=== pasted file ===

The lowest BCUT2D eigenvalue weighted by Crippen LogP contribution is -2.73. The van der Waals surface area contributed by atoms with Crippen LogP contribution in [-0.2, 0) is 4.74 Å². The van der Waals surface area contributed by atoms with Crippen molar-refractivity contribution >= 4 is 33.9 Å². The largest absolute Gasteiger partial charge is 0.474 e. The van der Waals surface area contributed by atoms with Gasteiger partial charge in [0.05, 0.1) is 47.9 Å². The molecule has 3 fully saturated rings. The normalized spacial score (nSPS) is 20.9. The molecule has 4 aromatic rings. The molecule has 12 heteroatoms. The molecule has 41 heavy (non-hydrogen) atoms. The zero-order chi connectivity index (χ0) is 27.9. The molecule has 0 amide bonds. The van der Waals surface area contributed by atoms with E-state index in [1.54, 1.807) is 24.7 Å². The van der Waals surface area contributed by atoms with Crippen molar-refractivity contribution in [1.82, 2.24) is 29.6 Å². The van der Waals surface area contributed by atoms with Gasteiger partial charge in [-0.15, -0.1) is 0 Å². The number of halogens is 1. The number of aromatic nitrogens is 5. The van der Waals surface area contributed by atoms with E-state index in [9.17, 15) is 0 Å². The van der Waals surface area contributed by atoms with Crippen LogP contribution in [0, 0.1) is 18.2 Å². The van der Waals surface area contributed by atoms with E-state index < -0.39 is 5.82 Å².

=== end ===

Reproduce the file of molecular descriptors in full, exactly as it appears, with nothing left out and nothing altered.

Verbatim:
The lowest BCUT2D eigenvalue weighted by Crippen LogP contribution is -2.73. The van der Waals surface area contributed by atoms with Crippen LogP contribution in [-0.2, 0) is 4.74 Å². The van der Waals surface area contributed by atoms with Crippen molar-refractivity contribution >= 4 is 33.9 Å². The largest absolute Gasteiger partial charge is 0.474 e. The van der Waals surface area contributed by atoms with Gasteiger partial charge in [0.05, 0.1) is 47.9 Å². The molecule has 3 fully saturated rings. The normalized spacial score (nSPS) is 20.9. The molecule has 4 aromatic rings. The molecule has 12 heteroatoms. The molecule has 41 heavy (non-hydrogen) atoms. The zero-order chi connectivity index (χ0) is 27.9. The molecule has 0 amide bonds. The van der Waals surface area contributed by atoms with E-state index in [1.54, 1.807) is 24.7 Å². The van der Waals surface area contributed by atoms with Crippen molar-refractivity contribution in [1.82, 2.24) is 29.6 Å². The van der Waals surface area contributed by atoms with Gasteiger partial charge in [-0.15, -0.1) is 0 Å². The number of halogens is 1. The number of aromatic nitrogens is 5. The van der Waals surface area contributed by atoms with E-state index in [9.17, 15) is 0 Å². The van der Waals surface area contributed by atoms with Crippen LogP contribution in [0, 0.1) is 18.2 Å². The van der Waals surface area contributed by atoms with E-state index < -0.39 is 5.82 Å².